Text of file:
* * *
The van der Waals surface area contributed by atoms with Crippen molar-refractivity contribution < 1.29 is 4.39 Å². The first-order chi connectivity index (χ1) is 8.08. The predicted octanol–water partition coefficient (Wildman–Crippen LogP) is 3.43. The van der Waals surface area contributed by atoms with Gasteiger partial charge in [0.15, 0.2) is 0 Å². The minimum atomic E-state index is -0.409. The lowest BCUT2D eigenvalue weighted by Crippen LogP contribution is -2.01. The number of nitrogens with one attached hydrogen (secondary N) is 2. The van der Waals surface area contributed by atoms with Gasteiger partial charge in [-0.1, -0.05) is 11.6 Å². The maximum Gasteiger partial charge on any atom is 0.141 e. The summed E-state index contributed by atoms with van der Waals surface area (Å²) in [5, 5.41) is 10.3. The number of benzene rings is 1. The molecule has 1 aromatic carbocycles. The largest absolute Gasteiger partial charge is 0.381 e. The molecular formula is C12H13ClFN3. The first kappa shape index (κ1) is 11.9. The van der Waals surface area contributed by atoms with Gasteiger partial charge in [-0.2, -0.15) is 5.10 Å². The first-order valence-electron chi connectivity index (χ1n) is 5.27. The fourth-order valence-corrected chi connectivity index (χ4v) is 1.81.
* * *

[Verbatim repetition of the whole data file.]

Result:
The van der Waals surface area contributed by atoms with Crippen molar-refractivity contribution < 1.29 is 4.39 Å². The first-order chi connectivity index (χ1) is 8.08. The predicted octanol–water partition coefficient (Wildman–Crippen LogP) is 3.43. The van der Waals surface area contributed by atoms with Gasteiger partial charge in [0.15, 0.2) is 0 Å². The minimum atomic E-state index is -0.409. The lowest BCUT2D eigenvalue weighted by Crippen LogP contribution is -2.01. The number of nitrogens with one attached hydrogen (secondary N) is 2. The van der Waals surface area contributed by atoms with Gasteiger partial charge in [-0.1, -0.05) is 11.6 Å². The maximum Gasteiger partial charge on any atom is 0.141 e. The summed E-state index contributed by atoms with van der Waals surface area (Å²) in [5, 5.41) is 10.3. The number of benzene rings is 1. The molecule has 1 aromatic carbocycles. The largest absolute Gasteiger partial charge is 0.381 e. The molecular formula is C12H13ClFN3. The first kappa shape index (κ1) is 11.9. The van der Waals surface area contributed by atoms with Gasteiger partial charge in [-0.2, -0.15) is 5.10 Å². The first-order valence-electron chi connectivity index (χ1n) is 5.27. The fourth-order valence-corrected chi connectivity index (χ4v) is 1.81.